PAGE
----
The improved front and rear shock towers, options on the original car, are now standard. The front shock tower appears to be the same height; the rear shock tower is slightly taller. The RR now has 10 upper shock-mounting positions (four more than the previous design) that offer more ride-height and progressive-damping options. Speaking of dampers, there’s also a difference in the shocks. The rear shocks are a whopping 10 to l2mm longer to allow greater suspension travel. The front shocks are the same length with new springs at all four comers. The kit includes a sizable bottle of 350WT shock oil (about the same as 30WT in the Losi line)-enough for two or three refills of all shocks.

The RR’s steering system is a straight carryover from the previous and very effective model; it features a built-in, adjustable servo-saver.

* Drive train. We anticipated changes to the drive train’s final drive ratio but it is actually identical to the previous buggy’s except for a 14-tooth instead of a 13-tooth clutch bell. The major differences are the newly designed differential housings, which are now made of molded composite instead of aluminum. They are marginally lighter (for quicker acceleration) and easier to seal, so it is easier to prevent the diff fluid from leaking out. New to the RR kit is heavy silicone diff fluid-3000, 7000 and 1000WT-for the front, center and rear diffs, respectively.

The center diff transfers power via dogbone drive shafts to the front and rear diffs. The rear diff has a longer drive cup to account for the 6mm increase in chassis length. Power is then fed to the wheels through universal-joint drive shafts in the front and dogbones in the rear. The RR retains the l7mm hex hubs at all four corners.

Two vented steel discs-one in front and one behind the center diff-handle braking. Combined with the independently adjustable brake linkage, the brake configuration allows brake bias, if that’s what you want. Supporting the whole drive system is one of my favorite new features-sealed bearings! I have been somewhat critical of Mugen and other 1/8 buggy manufacturers who don’t use sealed bearings. The environment in which these cars run can be brutal. Dirt and debris can quickly foul the bearings, especially the wheel and outer diff bearings. The original MBX has shielded bearings, but the new RR has a full set of sealed bearings!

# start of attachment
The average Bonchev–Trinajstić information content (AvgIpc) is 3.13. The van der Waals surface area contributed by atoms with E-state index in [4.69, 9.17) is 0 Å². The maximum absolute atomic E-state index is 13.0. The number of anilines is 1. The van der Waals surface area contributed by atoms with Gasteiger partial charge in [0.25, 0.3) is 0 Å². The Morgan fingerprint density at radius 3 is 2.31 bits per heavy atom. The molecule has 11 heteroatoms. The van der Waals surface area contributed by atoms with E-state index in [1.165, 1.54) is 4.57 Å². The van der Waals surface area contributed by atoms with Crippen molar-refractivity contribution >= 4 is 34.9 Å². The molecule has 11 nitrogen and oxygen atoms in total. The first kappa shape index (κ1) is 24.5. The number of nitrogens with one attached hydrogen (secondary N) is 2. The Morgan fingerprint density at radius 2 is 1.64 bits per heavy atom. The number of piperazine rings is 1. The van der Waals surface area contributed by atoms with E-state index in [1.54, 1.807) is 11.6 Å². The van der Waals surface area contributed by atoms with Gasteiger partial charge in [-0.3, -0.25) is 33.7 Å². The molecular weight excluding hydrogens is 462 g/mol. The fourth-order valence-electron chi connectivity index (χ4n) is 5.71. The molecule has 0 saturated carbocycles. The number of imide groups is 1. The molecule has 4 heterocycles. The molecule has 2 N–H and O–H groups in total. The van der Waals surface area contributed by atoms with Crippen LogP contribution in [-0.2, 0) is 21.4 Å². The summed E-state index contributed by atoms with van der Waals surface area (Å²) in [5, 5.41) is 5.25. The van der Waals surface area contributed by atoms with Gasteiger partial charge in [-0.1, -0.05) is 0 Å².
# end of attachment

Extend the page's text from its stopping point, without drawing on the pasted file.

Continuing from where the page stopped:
* Wheels and tires. The RR comes with newly designed wheels and a set of Pro-Line 9011M2 Multi-spike tires. The wheels’ bead design is new; conventional wheels have an inner and an outer lip that form a groove into which the tires are mounted. The new wheels have only the inner lip.

* Body and wing. The RR’s body resembles that of the original MBX. Because of my lack of ability in the painting department, I recruited the help of coworker Bob Hastings-our “go to” guy for last-minute paint jobs-to lay down the graphics on the new Mugen.The wing is a carryover from the MBX. It’s durable, molded and has been proven to be able to withstand a beating. It’s attached to a strong mount that I tested to the extremes of endurance.


I first tested the RR at Xtreme R/C in New Milford, CT. Its newly designed track is much more suitable for 1/8 off-road buggies. It has been extended and the lanes widened to make room for the menacing nitro machines. I used this solo shakedown run to get the RR dialed in before I headed upstate for some wheel-to-wheel competition at R/C Madness in Enfield, CT. This is where a puzzling problem revealed itself-one that took two days to sort out.

My well-broken-in NovaRossi engine ran extremely well until I applied full throttle. It had the typical signs of a lean, high-speed– mixture setting, but with a twist: the engine ran up to speed without hesitation as long as I did not apply full throttle. At full throttle, the engine exhibited the same characteristics as it would have if being run with a lean, high-speed mixture. After opening the highspeed needle about 3 turns without seeing any improvement, the only option was to head back to the workbench for a more detailed diagnosis. I’ll spare you the blow-by-blow, but it turned out to be a flaw in the fuel tank. Mugen was already aware of a problem with the tanks shipped with the new RR and had sent me a replacement but the new tank had the same problem! A partial blockage in the fuel tank’s pick-up tube allowed only enough fuel flow to satisfy the engine up to about 3/4 throttle. At full throttle, the engine ran very lean, and before I determined the source of the problem, I cooked three glow plugs and risked damaging my new NovaRossi engine. I speak of this problem in the past tense because with a call to R/C Madness, I knew that a fresh tank awaited me. The RR uses the same tank as the original MBX. The only difference is a new filler lid with a canted fitting for the pressure line. After I had changed lids and given the tank a “flow” test by blowing through the fuel line, my engine problem was solved.